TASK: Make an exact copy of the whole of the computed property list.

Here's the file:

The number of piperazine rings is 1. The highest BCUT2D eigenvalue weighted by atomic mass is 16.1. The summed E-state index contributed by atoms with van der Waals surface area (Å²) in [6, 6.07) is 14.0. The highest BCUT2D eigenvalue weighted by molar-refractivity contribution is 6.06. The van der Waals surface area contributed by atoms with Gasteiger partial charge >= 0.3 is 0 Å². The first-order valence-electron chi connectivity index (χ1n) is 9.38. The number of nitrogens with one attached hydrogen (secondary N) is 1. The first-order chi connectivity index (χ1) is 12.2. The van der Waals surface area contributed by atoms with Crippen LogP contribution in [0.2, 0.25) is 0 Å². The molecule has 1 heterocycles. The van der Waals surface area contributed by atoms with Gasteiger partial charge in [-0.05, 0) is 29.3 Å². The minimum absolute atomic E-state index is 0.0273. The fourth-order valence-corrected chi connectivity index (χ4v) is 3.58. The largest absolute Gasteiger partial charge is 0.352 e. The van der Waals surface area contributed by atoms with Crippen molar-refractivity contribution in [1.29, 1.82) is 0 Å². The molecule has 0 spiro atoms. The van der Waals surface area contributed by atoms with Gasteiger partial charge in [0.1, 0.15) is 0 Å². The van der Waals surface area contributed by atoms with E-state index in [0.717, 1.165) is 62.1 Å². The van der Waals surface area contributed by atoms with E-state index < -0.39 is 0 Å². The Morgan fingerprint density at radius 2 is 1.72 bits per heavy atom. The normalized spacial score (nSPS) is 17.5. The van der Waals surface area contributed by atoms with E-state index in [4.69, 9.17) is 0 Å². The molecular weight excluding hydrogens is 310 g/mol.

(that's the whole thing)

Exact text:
The number of piperazine rings is 1. The highest BCUT2D eigenvalue weighted by atomic mass is 16.1. The summed E-state index contributed by atoms with van der Waals surface area (Å²) in [6, 6.07) is 14.0. The highest BCUT2D eigenvalue weighted by molar-refractivity contribution is 6.06. The van der Waals surface area contributed by atoms with Gasteiger partial charge >= 0.3 is 0 Å². The first-order valence-electron chi connectivity index (χ1n) is 9.38. The number of nitrogens with one attached hydrogen (secondary N) is 1. The first-order chi connectivity index (χ1) is 12.2. The van der Waals surface area contributed by atoms with Crippen LogP contribution in [0.2, 0.25) is 0 Å². The molecule has 1 heterocycles. The van der Waals surface area contributed by atoms with Gasteiger partial charge in [-0.05, 0) is 29.3 Å². The minimum absolute atomic E-state index is 0.0273. The fourth-order valence-corrected chi connectivity index (χ4v) is 3.58. The largest absolute Gasteiger partial charge is 0.352 e. The van der Waals surface area contributed by atoms with Crippen molar-refractivity contribution in [1.29, 1.82) is 0 Å². The molecule has 0 spiro atoms. The van der Waals surface area contributed by atoms with Gasteiger partial charge in [0.1, 0.15) is 0 Å². The van der Waals surface area contributed by atoms with E-state index in [0.717, 1.165) is 62.1 Å². The van der Waals surface area contributed by atoms with E-state index < -0.39 is 0 Å². The Morgan fingerprint density at radius 2 is 1.72 bits per heavy atom. The normalized spacial score (nSPS) is 17.5. The van der Waals surface area contributed by atoms with E-state index in [4.69, 9.17) is 0 Å². The molecular weight excluding hydrogens is 310 g/mol.